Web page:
The Old Economy, including the forest industry, is attracting investor attention
By John Clarke
In a world of super-heated information technology it had to be an act of high camp recently for Warren Buffett to add underwear to his investment portfolio. What else could it have been but a bit of down-to-earth Buffett humour to bid for the bankrupt Fruit of the Loom- unless it was more of the genuine genius of a very successful multi-billionaire.
It was quite in character for Buffett to stick mostly to investing in the Old Economy while almost everybody else was riding high on Information Technology (IT) and consigning traditional industry to a deepening sunset. Only a year ago John Roth, the former chief executive officer at Nortel when it was on the crest of the wave, was saying Old Economy resource industries like forestry in Canada were destined to go into decline.
Demand for their products would recede relative to the New Economy. Finance Minister Paul Martin was on the same wave, insisting that Canada was to become a leading edge IT country, a sentiment shared by former Industry Minister Brian Tobin in his own rush to spend billions on a rural high speed Internet communication system. It apparently has the seductive appeal of a sensuous Rhine maiden, although Tobin had his ardour cooled a bit by a chastened Martin, who's staring at declining government revenue in an economic recession and the need to beef up security in the wake of the World Trade Centre tragedy in New York.
The great expansion of the Clinton years is now seen as something of a mirage, based as it was on an overindulged image of insatiable IT demand. The economy was changing, to be sure. But the Old Economy suffered investment neglect disproportionately, while IT grabbed the attention. Venerable old companies like Fruit of the Loom fell into bankruptcy and ignominious obscurity until they attracted the interest of people like Buffett and a few others.
Throughout it all, the Old Economy had its defenders. The British investment giant Schroders PLC has grown into one of the largest private equity funds in Canada by concentrating on more traditional sectors. Not that Schroders was oblivious to the blandishments of IT investment. But after playing around with the idea of putting some money into "those areas," Paul Echenberg, chief executive officer of the company's Canadian arm, Schroders and Associates Canada Inc, said "we decided to leave high tech to the experts who lost their shirts and we'd stay in the real economy."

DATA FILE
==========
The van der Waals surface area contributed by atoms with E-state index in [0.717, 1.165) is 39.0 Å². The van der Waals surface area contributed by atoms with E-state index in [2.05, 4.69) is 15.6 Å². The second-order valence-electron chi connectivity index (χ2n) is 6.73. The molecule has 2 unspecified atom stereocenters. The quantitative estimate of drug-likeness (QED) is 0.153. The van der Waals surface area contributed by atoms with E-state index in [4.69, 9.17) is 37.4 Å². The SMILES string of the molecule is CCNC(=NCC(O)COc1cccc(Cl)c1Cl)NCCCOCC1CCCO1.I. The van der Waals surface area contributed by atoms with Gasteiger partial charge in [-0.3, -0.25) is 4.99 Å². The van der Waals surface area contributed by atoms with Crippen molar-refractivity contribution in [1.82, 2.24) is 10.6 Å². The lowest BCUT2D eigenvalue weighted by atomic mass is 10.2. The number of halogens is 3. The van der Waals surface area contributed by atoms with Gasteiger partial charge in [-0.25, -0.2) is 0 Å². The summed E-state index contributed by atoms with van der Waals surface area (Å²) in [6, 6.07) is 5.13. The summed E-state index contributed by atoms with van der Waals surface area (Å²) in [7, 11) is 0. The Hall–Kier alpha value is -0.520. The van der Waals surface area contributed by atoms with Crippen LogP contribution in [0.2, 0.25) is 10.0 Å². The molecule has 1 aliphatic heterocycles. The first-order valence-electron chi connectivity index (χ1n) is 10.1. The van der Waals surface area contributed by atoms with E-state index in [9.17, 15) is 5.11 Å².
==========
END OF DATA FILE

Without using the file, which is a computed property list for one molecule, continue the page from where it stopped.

Schroders is probably one of the biggest beneficiaries of the flight from high tech by investors who still have some money to spend. So too are the fortunates buying up the fibre-optic equipment Nortel has had to sell off because of a retreat in that business, an event sometimes described in the public prints as a garage sale. As for relative decline, Nortel has dropped in value from about 33 per cent of the Toronto Stock Exchange in the good times to five or six per cent today. According to some financial analysts, forestry in Canada has been making a huge recovery in market value.
It has particularly been regaining considerable ground against that glamorous IT sector. "If you take Nortel out of the TSE 300," says one official, "the paper and forest index has done very well in the last several months." That vote of confidence in the forest industry is a remarkable expression of returning confidence, notwithstanding the current problems softwood has been having with American import restrictions.
The recovery is surprising in that it's happening at a time when the industry's fundamentals are uncertain and it means, according to word on the street, investors are looking beyond the current situation. "Over the next few years the prospects of a very substantial improvement in the forest industry are very high," says analyst Ross Hay-Roe, based in BC. "We will see much better profit performance in the current decade than in the 1990s. Investors are beginning to anticipate that. "Even though it is an old industry (or parts of it are over the hill), nevertheless it is going to make a lot of money."
The profit improvement will come from production control. The industry has traditionally focused on maximizing its output on the premise that by spreading fixed costs over more production you get more profit. But if everybody is doing the same thing, the market gets over-supplied, with obvious downward pressure on price. The thinking of many decades appears to be changing, not overnight, but changing nonetheless.
An example cited in the current context is the performance of the containerboard market. Demand has been what people in the industry have called ugly, yet prices have been maintained because producers have responded by cutting production. This is truer of the US at present. But the same imperatives are at work in Canada. Old Economy industries have not been taking the massive write-offs common in the IT sector, which is being reflected in stock prices.
Nortel, which was outrageously overpriced, has declined enough to be considered now at a "normal" level. None of this is to suggest that high tech is or should be in full retreat. It will continue to evolve as the rest of the economy evolves, as a sector fitting into the whole-as will forestry, as well. It is also to suggest that forestry will have to modernize to adapt to changing conditions, to make sure value derives from smart management, not just volume production.
Retail investors, badly bitten by the IT experience, seem ready to move their money to institutional investors, who will more rigorously insist on real, measurable value in stocks. Forestry can benefit from that kind of discipline, the kind of scrutiny that has kept Old Economy champions like Buffett and Schroders ahead of the game.
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